- The hearing panel determines the respondent's guilt or innocence and recommends sanctions if necessary.
- Both sides may appeal the decision to a Student Affairs official, but only under specific circumstances such as the discovery of new evidence.
There are subtle differences between Title IX and University policy procedures. For example, under Title IX, students are allowed two advisors; under university policy, they are allowed only one.
In addition, an investigation under Title IX that determines a respondent is innocent can then changed to an investigation under university policy.
Sanctions at Indiana University, Bloomington
Obviously, sanctions at Indiana University differ significantly from those assigned by a judge or jury in a court of law (though criminal charges can be filed against a student). The university can't, for example, send a student to jail. That doesn't mean penalties can't be significant.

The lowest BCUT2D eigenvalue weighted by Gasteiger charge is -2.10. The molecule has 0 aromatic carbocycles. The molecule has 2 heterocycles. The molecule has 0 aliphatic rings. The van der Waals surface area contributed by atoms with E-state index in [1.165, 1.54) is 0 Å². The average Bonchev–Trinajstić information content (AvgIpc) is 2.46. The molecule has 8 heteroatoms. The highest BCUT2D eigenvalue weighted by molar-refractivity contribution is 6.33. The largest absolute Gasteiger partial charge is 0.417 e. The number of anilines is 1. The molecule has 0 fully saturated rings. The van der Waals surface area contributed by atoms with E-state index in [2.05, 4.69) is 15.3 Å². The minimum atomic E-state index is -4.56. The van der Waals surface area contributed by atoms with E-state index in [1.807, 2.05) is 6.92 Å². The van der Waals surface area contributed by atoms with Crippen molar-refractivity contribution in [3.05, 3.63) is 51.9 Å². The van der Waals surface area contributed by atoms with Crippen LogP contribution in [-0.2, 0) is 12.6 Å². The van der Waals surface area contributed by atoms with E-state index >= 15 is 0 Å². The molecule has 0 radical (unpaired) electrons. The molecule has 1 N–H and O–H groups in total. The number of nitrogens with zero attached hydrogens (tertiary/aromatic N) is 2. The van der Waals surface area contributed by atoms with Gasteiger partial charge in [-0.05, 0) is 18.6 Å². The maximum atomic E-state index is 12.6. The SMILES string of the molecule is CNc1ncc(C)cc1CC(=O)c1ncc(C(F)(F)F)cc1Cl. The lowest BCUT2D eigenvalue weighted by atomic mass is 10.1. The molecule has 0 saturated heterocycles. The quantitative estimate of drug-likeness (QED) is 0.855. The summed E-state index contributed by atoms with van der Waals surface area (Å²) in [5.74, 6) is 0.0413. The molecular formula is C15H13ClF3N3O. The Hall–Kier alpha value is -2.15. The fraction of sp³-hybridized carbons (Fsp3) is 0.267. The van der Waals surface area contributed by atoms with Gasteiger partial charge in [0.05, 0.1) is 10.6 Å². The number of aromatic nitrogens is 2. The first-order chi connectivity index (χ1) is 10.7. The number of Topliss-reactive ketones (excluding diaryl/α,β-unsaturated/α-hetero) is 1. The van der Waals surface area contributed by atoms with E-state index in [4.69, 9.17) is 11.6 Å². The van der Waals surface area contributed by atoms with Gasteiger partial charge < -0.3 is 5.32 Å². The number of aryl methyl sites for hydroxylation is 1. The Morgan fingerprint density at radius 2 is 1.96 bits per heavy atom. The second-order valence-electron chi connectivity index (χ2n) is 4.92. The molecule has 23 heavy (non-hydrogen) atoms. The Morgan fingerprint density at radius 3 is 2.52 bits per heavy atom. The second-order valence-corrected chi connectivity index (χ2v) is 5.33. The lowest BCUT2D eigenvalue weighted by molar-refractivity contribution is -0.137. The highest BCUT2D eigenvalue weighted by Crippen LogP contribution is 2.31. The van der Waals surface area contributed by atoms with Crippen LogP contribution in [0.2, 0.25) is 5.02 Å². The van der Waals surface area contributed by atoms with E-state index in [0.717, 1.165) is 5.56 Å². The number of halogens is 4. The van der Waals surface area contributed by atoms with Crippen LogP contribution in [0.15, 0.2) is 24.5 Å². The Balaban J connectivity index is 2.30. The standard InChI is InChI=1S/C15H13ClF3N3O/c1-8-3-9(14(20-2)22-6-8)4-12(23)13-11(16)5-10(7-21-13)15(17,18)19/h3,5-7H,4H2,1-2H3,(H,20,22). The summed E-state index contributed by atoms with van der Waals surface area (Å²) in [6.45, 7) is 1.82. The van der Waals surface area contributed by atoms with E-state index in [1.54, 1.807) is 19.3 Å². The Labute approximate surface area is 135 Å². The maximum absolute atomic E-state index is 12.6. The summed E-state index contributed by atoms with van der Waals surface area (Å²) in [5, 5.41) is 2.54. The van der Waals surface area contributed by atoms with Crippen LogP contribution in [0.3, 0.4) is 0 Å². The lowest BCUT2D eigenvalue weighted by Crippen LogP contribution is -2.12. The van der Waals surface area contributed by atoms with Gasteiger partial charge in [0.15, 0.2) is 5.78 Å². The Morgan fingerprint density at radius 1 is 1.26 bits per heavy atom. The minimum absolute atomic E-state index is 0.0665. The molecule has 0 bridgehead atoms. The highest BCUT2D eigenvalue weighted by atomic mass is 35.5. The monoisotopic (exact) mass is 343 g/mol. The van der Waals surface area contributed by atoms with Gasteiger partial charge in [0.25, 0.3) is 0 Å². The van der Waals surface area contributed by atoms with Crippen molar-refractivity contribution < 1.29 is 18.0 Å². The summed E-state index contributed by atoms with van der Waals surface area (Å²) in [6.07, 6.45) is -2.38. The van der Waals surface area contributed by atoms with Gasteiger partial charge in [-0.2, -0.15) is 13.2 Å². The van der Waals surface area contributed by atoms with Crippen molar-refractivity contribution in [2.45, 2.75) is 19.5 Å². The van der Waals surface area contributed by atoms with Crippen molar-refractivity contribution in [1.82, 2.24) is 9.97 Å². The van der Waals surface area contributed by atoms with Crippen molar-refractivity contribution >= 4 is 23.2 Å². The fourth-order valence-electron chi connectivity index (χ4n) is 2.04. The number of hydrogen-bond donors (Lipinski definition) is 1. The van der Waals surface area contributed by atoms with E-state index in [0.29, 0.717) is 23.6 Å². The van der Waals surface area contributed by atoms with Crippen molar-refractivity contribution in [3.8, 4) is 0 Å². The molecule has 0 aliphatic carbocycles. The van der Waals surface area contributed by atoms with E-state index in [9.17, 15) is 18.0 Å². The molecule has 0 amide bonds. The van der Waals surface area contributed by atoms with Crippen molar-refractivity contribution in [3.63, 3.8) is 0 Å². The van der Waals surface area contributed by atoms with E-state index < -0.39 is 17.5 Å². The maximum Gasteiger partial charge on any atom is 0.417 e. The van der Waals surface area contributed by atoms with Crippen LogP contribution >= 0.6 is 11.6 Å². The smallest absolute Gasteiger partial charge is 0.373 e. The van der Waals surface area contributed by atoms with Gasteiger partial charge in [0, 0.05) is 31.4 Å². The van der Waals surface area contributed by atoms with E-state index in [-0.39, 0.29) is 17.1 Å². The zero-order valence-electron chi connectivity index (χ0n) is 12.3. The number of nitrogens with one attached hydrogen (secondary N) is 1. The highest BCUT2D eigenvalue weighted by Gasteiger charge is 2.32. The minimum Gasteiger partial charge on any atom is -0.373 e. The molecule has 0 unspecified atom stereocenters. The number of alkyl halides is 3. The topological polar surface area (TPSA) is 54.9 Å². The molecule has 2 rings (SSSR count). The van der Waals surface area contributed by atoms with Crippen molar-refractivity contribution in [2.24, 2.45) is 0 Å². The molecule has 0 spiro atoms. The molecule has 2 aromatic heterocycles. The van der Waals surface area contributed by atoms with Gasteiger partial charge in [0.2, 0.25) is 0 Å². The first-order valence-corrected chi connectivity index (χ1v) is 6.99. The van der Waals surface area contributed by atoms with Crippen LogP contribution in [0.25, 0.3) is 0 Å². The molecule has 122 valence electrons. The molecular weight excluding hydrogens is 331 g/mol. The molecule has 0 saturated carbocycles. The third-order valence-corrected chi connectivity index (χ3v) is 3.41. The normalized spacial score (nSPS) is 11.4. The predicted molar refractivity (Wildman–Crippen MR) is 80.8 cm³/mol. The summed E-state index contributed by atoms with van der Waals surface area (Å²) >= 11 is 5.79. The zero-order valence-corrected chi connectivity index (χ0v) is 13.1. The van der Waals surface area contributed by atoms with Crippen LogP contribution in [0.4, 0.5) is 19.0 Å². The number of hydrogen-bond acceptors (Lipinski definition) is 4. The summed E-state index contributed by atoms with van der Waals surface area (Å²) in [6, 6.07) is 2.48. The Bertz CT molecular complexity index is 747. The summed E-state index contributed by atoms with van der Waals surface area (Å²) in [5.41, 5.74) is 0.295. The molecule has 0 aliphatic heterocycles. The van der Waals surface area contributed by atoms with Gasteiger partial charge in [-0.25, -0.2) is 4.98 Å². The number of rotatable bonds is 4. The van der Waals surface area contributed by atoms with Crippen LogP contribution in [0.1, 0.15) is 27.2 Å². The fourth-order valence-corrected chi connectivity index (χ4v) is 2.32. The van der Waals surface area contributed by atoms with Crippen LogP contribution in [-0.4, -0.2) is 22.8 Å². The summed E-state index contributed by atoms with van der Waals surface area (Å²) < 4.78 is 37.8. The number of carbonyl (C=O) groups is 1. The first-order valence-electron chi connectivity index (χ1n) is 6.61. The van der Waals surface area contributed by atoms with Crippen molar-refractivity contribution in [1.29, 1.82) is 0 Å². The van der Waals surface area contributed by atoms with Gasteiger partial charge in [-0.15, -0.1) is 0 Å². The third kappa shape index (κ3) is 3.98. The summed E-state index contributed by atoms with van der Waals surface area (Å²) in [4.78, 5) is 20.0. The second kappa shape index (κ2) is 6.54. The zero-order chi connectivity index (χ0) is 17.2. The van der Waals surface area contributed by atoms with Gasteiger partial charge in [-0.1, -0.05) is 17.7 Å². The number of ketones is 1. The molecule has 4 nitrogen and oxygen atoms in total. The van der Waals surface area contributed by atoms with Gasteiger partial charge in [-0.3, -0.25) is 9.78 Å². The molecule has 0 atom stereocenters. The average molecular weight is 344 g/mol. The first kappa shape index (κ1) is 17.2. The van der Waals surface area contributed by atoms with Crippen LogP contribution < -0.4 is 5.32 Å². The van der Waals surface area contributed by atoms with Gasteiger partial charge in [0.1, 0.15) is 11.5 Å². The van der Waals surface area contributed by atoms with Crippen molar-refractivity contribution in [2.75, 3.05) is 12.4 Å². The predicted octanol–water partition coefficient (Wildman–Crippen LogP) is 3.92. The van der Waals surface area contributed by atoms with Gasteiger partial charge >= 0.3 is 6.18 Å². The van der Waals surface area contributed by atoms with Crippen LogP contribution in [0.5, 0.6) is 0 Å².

Low-level sanctions can include fines and restitution, no-contact orders, or probation.
Sanctions for the most serious offenses can include suspension and expulsion. Not only does expulsion mean removal from Indiana University, but it includes a transcript notation about the nature of the expulsion. Often, such notations will prevent other schools from admitting the student.
Joseph D. Lento Can Help
Attorney Joseph D. Lento specializes in student discipline cases, especially cases involving sexual misconduct. He knows Title IX case law, but he also knows the specifics of university disciplinary action, and he has unparalleled experience in defending students against both. Joseph D. Lento knows how to make sense of the charges, how to navigate campus judicial proceedings, and how to ensure you or your child get the full due process rights you deserve. From start to finish, Joseph D. Lento will fight to get you the best possible solution no matter the charge.
For more information, contact the Lento Law Firm at 888-555-3686, or use our automated online form.